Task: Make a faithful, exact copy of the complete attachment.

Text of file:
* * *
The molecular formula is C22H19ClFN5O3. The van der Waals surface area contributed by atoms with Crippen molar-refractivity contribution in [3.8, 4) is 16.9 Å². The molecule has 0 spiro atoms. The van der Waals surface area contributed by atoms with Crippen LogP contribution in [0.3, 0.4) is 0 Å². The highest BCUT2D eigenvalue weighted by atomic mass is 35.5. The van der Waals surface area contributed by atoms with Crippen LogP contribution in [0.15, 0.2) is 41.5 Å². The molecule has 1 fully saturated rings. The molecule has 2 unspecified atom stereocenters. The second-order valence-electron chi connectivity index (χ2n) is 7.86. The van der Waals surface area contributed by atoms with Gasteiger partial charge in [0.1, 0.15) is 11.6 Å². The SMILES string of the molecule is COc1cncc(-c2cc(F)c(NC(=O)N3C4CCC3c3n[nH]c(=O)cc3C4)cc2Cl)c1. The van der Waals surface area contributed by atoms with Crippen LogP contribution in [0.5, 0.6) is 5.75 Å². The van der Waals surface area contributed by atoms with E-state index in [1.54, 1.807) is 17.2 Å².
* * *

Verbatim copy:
The molecular formula is C22H19ClFN5O3. The van der Waals surface area contributed by atoms with Crippen molar-refractivity contribution in [3.8, 4) is 16.9 Å². The molecule has 0 spiro atoms. The van der Waals surface area contributed by atoms with Crippen LogP contribution in [0.3, 0.4) is 0 Å². The highest BCUT2D eigenvalue weighted by atomic mass is 35.5. The van der Waals surface area contributed by atoms with Crippen LogP contribution in [0.15, 0.2) is 41.5 Å². The molecule has 1 fully saturated rings. The molecule has 2 unspecified atom stereocenters. The second-order valence-electron chi connectivity index (χ2n) is 7.86. The van der Waals surface area contributed by atoms with Gasteiger partial charge in [0.1, 0.15) is 11.6 Å². The SMILES string of the molecule is COc1cncc(-c2cc(F)c(NC(=O)N3C4CCC3c3n[nH]c(=O)cc3C4)cc2Cl)c1. The van der Waals surface area contributed by atoms with Crippen LogP contribution in [0.5, 0.6) is 5.75 Å². The van der Waals surface area contributed by atoms with E-state index in [1.54, 1.807) is 17.2 Å².